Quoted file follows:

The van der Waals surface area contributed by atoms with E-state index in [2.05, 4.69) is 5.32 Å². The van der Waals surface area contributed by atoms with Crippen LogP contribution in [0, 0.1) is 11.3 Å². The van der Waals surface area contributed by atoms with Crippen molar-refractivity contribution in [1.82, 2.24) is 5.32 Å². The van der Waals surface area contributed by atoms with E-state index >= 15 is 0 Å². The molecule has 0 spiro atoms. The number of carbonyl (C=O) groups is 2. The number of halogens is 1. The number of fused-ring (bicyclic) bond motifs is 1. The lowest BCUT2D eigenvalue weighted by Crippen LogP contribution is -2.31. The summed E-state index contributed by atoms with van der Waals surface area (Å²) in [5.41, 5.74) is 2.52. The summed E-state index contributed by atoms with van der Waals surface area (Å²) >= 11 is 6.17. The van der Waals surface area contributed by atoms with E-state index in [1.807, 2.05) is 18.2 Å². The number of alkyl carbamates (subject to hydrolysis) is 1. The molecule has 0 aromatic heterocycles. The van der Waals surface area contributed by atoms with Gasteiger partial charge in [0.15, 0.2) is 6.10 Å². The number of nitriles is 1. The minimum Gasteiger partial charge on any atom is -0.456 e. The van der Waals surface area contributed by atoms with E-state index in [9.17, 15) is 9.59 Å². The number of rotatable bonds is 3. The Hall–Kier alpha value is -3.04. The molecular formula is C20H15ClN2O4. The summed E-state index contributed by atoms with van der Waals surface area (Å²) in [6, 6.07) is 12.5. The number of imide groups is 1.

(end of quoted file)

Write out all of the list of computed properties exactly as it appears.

The van der Waals surface area contributed by atoms with E-state index in [2.05, 4.69) is 5.32 Å². The van der Waals surface area contributed by atoms with Crippen LogP contribution in [0, 0.1) is 11.3 Å². The van der Waals surface area contributed by atoms with Crippen molar-refractivity contribution in [1.82, 2.24) is 5.32 Å². The van der Waals surface area contributed by atoms with E-state index >= 15 is 0 Å². The molecule has 0 spiro atoms. The number of carbonyl (C=O) groups is 2. The number of halogens is 1. The number of fused-ring (bicyclic) bond motifs is 1. The lowest BCUT2D eigenvalue weighted by Crippen LogP contribution is -2.31. The summed E-state index contributed by atoms with van der Waals surface area (Å²) in [5.41, 5.74) is 2.52. The summed E-state index contributed by atoms with van der Waals surface area (Å²) >= 11 is 6.17. The van der Waals surface area contributed by atoms with E-state index in [1.807, 2.05) is 18.2 Å². The number of alkyl carbamates (subject to hydrolysis) is 1. The molecule has 0 aromatic heterocycles. The van der Waals surface area contributed by atoms with Gasteiger partial charge in [0.15, 0.2) is 6.10 Å². The number of nitriles is 1. The minimum Gasteiger partial charge on any atom is -0.456 e. The van der Waals surface area contributed by atoms with E-state index in [9.17, 15) is 9.59 Å². The number of rotatable bonds is 3. The Hall–Kier alpha value is -3.04. The molecular formula is C20H15ClN2O4. The summed E-state index contributed by atoms with van der Waals surface area (Å²) in [6, 6.07) is 12.5. The number of imide groups is 1.